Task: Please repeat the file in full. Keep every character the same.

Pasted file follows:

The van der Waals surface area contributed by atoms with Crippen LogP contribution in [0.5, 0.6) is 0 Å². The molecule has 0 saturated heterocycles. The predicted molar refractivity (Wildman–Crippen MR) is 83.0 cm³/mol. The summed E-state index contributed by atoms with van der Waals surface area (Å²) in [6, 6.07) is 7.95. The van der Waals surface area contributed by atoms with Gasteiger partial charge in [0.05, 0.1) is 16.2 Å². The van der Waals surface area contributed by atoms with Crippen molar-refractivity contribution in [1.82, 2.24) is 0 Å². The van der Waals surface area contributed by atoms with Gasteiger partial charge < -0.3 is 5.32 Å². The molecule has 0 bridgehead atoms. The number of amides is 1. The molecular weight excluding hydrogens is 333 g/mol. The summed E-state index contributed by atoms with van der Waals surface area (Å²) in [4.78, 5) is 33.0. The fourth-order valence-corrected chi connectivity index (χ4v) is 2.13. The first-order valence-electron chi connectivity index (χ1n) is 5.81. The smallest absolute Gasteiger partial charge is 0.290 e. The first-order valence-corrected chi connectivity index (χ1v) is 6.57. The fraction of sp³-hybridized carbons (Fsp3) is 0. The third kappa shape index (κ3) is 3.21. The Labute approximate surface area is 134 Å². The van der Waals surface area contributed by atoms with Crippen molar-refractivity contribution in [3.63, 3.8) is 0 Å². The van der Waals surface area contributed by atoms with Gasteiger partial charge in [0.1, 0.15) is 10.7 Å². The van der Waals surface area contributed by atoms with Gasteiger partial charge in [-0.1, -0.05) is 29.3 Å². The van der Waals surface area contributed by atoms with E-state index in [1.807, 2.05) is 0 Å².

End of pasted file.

The van der Waals surface area contributed by atoms with Crippen LogP contribution in [0.5, 0.6) is 0 Å². The molecule has 0 saturated heterocycles. The predicted molar refractivity (Wildman–Crippen MR) is 83.0 cm³/mol. The summed E-state index contributed by atoms with van der Waals surface area (Å²) in [6, 6.07) is 7.95. The van der Waals surface area contributed by atoms with Gasteiger partial charge in [0.05, 0.1) is 16.2 Å². The van der Waals surface area contributed by atoms with Crippen molar-refractivity contribution in [1.82, 2.24) is 0 Å². The van der Waals surface area contributed by atoms with Gasteiger partial charge < -0.3 is 5.32 Å². The molecule has 0 bridgehead atoms. The number of amides is 1. The molecular weight excluding hydrogens is 333 g/mol. The summed E-state index contributed by atoms with van der Waals surface area (Å²) in [4.78, 5) is 33.0. The fourth-order valence-corrected chi connectivity index (χ4v) is 2.13. The first-order valence-electron chi connectivity index (χ1n) is 5.81. The smallest absolute Gasteiger partial charge is 0.290 e. The first-order valence-corrected chi connectivity index (χ1v) is 6.57. The fraction of sp³-hybridized carbons (Fsp3) is 0. The third kappa shape index (κ3) is 3.21. The Labute approximate surface area is 134 Å². The van der Waals surface area contributed by atoms with Crippen molar-refractivity contribution in [3.63, 3.8) is 0 Å². The van der Waals surface area contributed by atoms with Gasteiger partial charge in [0.1, 0.15) is 10.7 Å². The van der Waals surface area contributed by atoms with Gasteiger partial charge in [-0.1, -0.05) is 29.3 Å². The van der Waals surface area contributed by atoms with E-state index in [1.807, 2.05) is 0 Å².